Trump has threatened Amazon with antitrust prosecution, but nothing has materialized. The president also pushed the U.S. Postal Service to charge the e-commerce giant more for package delivery, based on his belief Amazon has a sweetheart deal. That led only to a Treasury Department report proposing that the post office increase rates. The report didn’t provide explicit instructions on how much more the Postal Service should charge.
But it hasn’t been smooth sailing for Bezos. Last month, he and his wife of 25 years, MacKenzie, announced plans to divorce. Within hours, the Enquirer published an expose on Bezos’ relationship with former TV anchor Lauren Sanchez. The supermarket tabloid’s story included racy texts exchanged with Sanchez, calling her Bezos’ mistress.
Bezos, 55, hired investigators to find out how the texts were obtained and whether the story was politically motivated. The executive also said the Post’s coverage of Jamal Khashoggi’s murder -- a columnist for the newspaper who was killed in Istanbul last year -- “is undoubtedly unpopular in certain circles.”
Bezos’ investigators weren’t tied to the Washington Post, but he acknowledged that owning the newspaper is a “complexifier.” When Bezos aired a Super Bowl ad promoting the newspaper on Sunday, one of Trump’s sons, Donald Trump Jr., called it an attempt for “undeserved credibility.”
“How about report the news and not their leftist BS for a change,” he tweeted.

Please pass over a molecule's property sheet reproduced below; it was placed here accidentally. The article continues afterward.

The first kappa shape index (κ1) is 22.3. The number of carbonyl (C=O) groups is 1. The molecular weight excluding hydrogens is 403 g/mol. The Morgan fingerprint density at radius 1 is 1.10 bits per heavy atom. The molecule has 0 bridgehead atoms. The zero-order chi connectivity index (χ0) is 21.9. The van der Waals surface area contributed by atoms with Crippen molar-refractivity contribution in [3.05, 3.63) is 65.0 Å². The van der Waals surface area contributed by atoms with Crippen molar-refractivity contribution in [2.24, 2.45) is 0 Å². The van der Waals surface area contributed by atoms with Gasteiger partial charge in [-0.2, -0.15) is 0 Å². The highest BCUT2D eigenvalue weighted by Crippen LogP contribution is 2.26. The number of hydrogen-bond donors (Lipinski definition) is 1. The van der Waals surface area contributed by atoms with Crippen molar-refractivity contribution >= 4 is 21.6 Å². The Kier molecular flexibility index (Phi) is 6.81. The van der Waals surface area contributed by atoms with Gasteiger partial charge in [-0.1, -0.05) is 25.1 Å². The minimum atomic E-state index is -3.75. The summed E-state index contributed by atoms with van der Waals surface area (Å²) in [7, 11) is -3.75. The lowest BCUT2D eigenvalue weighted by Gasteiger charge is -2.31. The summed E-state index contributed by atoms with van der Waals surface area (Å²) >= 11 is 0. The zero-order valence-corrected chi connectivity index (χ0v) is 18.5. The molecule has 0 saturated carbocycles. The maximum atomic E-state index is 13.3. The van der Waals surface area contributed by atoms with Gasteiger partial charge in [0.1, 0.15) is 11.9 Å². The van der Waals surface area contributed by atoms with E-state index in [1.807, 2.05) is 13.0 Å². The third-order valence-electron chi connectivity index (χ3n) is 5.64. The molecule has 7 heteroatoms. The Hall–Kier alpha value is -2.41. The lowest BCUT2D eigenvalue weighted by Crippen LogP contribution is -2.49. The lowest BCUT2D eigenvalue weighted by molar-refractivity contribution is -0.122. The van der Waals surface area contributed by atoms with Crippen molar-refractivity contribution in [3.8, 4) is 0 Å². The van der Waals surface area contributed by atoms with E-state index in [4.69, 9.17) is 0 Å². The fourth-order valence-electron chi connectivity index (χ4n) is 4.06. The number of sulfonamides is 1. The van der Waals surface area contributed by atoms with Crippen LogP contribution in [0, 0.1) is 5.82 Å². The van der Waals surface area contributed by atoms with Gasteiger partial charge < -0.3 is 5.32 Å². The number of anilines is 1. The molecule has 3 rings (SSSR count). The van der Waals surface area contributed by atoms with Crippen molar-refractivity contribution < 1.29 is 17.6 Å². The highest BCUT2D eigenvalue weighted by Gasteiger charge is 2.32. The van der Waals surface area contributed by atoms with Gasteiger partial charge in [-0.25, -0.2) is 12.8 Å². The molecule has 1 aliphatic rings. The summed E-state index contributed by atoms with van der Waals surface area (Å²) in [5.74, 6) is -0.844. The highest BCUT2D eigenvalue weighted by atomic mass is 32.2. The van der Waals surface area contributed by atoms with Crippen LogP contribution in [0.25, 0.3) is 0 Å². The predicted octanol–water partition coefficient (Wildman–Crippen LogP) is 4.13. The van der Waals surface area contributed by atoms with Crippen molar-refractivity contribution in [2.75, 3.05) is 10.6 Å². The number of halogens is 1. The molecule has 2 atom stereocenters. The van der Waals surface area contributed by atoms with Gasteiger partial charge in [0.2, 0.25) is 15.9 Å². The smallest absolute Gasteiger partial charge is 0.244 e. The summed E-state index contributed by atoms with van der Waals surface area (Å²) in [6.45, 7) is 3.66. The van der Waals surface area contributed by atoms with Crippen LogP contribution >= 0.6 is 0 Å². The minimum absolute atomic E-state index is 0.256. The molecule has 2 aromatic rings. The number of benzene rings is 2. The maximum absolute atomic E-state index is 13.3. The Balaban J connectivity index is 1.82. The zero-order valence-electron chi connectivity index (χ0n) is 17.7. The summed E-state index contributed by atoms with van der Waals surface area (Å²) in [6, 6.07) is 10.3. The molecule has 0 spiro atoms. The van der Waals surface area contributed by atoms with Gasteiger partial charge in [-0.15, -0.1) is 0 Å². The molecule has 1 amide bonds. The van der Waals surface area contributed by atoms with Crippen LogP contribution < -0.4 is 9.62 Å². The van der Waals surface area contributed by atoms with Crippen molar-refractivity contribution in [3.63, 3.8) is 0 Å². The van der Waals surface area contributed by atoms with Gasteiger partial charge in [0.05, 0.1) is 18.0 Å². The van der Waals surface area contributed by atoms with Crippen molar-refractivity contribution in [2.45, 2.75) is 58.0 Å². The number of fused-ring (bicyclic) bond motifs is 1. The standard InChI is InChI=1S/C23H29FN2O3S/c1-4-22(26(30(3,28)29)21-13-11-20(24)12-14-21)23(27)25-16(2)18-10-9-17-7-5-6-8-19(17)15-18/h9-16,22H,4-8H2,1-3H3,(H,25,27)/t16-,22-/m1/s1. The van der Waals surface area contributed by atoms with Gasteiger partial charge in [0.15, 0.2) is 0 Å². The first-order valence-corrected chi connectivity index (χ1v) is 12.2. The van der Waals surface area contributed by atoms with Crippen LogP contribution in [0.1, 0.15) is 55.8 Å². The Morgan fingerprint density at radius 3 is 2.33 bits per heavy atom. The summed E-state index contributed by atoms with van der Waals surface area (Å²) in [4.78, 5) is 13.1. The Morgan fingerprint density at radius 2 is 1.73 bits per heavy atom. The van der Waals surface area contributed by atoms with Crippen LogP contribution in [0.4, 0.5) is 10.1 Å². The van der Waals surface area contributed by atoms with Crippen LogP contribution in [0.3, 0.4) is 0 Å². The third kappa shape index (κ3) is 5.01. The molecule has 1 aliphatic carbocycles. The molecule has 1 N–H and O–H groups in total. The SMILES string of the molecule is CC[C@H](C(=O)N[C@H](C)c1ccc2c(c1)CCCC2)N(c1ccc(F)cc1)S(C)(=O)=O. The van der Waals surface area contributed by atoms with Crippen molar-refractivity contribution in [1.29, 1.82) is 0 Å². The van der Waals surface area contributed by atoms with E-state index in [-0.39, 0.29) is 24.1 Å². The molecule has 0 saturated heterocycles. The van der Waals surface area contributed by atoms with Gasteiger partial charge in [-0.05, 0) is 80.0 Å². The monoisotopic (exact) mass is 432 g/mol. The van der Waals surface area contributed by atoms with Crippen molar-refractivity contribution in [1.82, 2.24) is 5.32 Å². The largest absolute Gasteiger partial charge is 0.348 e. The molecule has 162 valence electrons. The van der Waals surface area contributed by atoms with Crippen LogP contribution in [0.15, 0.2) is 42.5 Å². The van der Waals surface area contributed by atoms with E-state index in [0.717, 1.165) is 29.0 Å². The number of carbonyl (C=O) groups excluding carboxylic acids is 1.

Bezos has portrayed himself as a champion of journalism, but his clash with the Enquirer may put him on some shaky ground. In his exchange with a representative for AMI, he argued that the Enquirer wasn’t allowed to publish the compromising images because they belonged to him and are protected by copyright laws.
AMI responded that it was allowed to publish the photos out of a public interest, since “millions of Americans have a vested interest in the success of Amazon.”
Gawker made a similar argument when it published a sex tape featuring professional wrestler Hulk Hogan. The website lost its case and ultimately filed for bankruptcy.
In Bezos’ case, the question isn’t clear-cut, said Mary Ellen Roy, a lawyer at Phelps Dunbar LLP in New Orleans specializing in First Amendment issues.
Any images taken in public are fair game, she said. But if the photos were captured in a private room, they will have to be proven newsworthy. “Mr. Bezos is a businessman and not a political figure -- it’s not necessarily newsworthy that he has a mistress,” she said.
In the Hulk Hogan case, the legal fight against Gawker was financed by billionaire Peter Thiel. He was outed as gay by a Gawker website in 2007 and told the New York Times he believed it was worth “fighting back” against the business.
The Bezos-Enquirer tussle may be another instance where the legal questions are eclipsed by a broader battle.
“Let’s face it,” said Corynne McSherry, legal director for the Electronic Frontier Foundation in San Francisco. “Here we have another place where a copyright dispute is serving as a proxy for the real fight.”